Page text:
5 Ways Summer Camp Improves a Child’s Emotional Intelligence (EQ)

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While the news has been filled with continued updates on the world-wide pandemic, the U.S election and other events that will shape our children’s future, we must not forget the importance of continuing to help our children develop the skills we are practicing ourselves each day as we manage our way through our world’s new reality. Phase recognizes the importance of nurturing and developing emotional intelligence within all of our programs to gain successful outcomes and giving them the tools to be successful as they grow.

If your child could grow in the following areas, keep reading:

Sharing                        Patience                      Focus              Emotions

Grit                              Problem Solving         Empathy          Manners

Friendship                   Teamwork                   Self Control    Responsibility

“Our emotional intelligence, as opposed to our intelligence quotient or IQ, is the ability to identify our feelings and emotional responses, regulate them, and empathize with others’ feelings”, says Marc Brackett, the founding director of the Yale Center for Emotional Intelligence.

Similar to many who work and conduct research within the field of education, it is concerning to him that we’ve long underestimated and ignored EQ, especially in kids, instead focusing on academic success and testing them to measure it. Meanwhile, their emotional skills and well-being have fallen by the wayside.

The good news is that summer camp can be a great place to develop these critical skills.

Focus: Camp gives kids extended time away from technology. Kids learn to be still, stop, and begin to engage in face-to-face conversations with their peers and role models.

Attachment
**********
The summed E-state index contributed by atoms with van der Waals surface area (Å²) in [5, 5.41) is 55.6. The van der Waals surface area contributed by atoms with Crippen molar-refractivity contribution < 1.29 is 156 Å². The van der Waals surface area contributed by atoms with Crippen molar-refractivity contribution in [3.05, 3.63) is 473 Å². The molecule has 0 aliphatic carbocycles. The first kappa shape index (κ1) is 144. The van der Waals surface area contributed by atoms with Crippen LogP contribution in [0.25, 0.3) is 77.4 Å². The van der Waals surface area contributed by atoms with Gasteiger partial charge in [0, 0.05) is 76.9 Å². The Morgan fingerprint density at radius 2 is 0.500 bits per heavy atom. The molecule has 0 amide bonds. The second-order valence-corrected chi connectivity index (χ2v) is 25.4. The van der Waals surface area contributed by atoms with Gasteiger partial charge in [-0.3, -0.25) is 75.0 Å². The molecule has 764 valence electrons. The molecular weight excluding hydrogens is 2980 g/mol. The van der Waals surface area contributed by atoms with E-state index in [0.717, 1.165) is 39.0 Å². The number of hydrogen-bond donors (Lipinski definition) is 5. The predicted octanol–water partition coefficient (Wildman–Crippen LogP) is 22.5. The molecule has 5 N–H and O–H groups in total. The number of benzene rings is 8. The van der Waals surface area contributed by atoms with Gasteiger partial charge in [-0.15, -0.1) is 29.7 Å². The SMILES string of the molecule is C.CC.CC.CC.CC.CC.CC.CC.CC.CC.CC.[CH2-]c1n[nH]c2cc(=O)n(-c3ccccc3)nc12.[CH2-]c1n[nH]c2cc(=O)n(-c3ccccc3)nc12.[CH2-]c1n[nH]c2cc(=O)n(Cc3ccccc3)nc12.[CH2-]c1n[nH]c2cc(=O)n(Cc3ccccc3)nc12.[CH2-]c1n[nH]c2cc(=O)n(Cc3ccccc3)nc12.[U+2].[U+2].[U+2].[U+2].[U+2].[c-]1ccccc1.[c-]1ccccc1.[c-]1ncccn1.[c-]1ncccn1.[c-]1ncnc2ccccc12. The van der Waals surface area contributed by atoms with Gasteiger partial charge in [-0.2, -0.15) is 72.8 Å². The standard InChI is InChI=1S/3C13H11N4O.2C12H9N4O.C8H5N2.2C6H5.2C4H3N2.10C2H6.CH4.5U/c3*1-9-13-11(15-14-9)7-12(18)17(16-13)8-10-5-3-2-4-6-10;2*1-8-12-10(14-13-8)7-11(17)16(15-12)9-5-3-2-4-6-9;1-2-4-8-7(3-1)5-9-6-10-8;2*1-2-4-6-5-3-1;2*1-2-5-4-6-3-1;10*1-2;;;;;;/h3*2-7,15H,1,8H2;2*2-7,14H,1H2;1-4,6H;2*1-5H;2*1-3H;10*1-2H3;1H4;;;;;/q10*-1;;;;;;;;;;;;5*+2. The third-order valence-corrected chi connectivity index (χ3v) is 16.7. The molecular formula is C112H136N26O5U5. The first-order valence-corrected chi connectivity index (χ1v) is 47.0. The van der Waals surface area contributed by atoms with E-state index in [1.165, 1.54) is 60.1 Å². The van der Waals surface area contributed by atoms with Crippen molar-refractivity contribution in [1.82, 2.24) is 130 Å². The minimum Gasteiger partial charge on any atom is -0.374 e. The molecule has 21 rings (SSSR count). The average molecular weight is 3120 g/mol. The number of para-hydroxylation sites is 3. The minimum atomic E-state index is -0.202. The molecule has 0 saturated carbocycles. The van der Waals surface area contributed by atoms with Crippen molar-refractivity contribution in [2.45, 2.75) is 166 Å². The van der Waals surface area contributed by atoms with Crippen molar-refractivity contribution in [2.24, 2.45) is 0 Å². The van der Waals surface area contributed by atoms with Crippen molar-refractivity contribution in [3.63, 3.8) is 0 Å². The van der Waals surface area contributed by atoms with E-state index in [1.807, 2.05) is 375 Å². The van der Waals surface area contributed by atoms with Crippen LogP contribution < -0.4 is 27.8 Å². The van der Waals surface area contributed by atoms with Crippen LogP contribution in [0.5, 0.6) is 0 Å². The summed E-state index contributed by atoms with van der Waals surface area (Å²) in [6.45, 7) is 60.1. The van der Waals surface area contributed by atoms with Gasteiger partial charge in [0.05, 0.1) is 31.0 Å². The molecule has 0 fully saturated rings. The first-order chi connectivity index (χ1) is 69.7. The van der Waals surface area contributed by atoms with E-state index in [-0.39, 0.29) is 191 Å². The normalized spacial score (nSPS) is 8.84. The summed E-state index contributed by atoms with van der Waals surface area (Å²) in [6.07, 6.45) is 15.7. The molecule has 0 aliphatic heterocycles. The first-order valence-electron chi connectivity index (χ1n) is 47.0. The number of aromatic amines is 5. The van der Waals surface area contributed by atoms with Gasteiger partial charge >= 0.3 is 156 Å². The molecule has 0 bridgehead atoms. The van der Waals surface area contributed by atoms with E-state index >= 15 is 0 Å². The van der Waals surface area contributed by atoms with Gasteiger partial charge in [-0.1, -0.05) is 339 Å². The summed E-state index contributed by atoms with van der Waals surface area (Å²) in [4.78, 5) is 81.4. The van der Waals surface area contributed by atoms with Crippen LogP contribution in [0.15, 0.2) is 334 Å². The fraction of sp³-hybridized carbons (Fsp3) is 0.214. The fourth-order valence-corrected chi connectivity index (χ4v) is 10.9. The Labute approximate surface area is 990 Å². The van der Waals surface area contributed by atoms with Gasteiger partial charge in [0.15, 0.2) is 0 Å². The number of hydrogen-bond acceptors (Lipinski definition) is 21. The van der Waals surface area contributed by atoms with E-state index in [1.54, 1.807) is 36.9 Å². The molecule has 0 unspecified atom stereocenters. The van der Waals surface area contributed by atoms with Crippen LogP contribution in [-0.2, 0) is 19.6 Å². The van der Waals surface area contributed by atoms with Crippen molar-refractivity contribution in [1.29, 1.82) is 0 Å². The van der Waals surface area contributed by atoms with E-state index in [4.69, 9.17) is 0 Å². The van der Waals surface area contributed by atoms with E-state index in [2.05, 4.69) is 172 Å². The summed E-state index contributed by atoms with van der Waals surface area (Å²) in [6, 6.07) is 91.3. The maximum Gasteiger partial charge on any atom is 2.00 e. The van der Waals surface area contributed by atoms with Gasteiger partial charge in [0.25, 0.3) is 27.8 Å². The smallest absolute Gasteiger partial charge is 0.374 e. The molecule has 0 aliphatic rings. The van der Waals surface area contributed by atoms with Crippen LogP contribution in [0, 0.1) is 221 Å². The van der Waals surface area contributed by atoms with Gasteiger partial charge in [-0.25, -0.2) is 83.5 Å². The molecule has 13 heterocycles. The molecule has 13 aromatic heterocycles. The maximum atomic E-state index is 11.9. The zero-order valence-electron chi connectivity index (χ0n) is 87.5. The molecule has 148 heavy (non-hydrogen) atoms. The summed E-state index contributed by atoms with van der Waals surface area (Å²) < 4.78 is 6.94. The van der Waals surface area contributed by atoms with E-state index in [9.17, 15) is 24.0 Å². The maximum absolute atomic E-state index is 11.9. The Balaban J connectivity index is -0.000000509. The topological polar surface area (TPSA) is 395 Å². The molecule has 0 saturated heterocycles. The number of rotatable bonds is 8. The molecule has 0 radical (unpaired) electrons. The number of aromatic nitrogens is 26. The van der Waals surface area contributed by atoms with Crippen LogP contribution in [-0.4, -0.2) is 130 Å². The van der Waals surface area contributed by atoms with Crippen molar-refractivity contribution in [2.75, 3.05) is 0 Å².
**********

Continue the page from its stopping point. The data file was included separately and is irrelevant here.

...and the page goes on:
Patience: Whether it involves being patient with friends, waiting for an activity to start or waiting in line to wash their hands, summer camp provides endless opportunities for campers to learn patience and experience delayed gratification in an “I need it now” culture.

Teamwork: Camp continually provides opportunities for kids to work together to solve challenges to achieve a shared goal.

Friendship: Campers are surrounded by role models who don’t carry phones, meaning kids get undivided attention from people they can look up to and model their behavior after.

Grit: Summer Camp also provides multiple opportunities for kids to struggle in healthy ways, leading to their growth. Kids struggle having to share supplies with eight other campers, participate in competition even when they are not themselves competitive, taking risks in challenges, and making new friends. Again, this struggling leads to really good things they would not have experienced otherwise!

In the midst of all of this social and emotional growth, kids have a blast. While we finished the school year under very strange circumstances that doesn’t mean our kids can’t keep flourishing. As families venture out of the house, consider making camp an integral part of your child’s summer. It’s not just fun and games.

Frank Bealer

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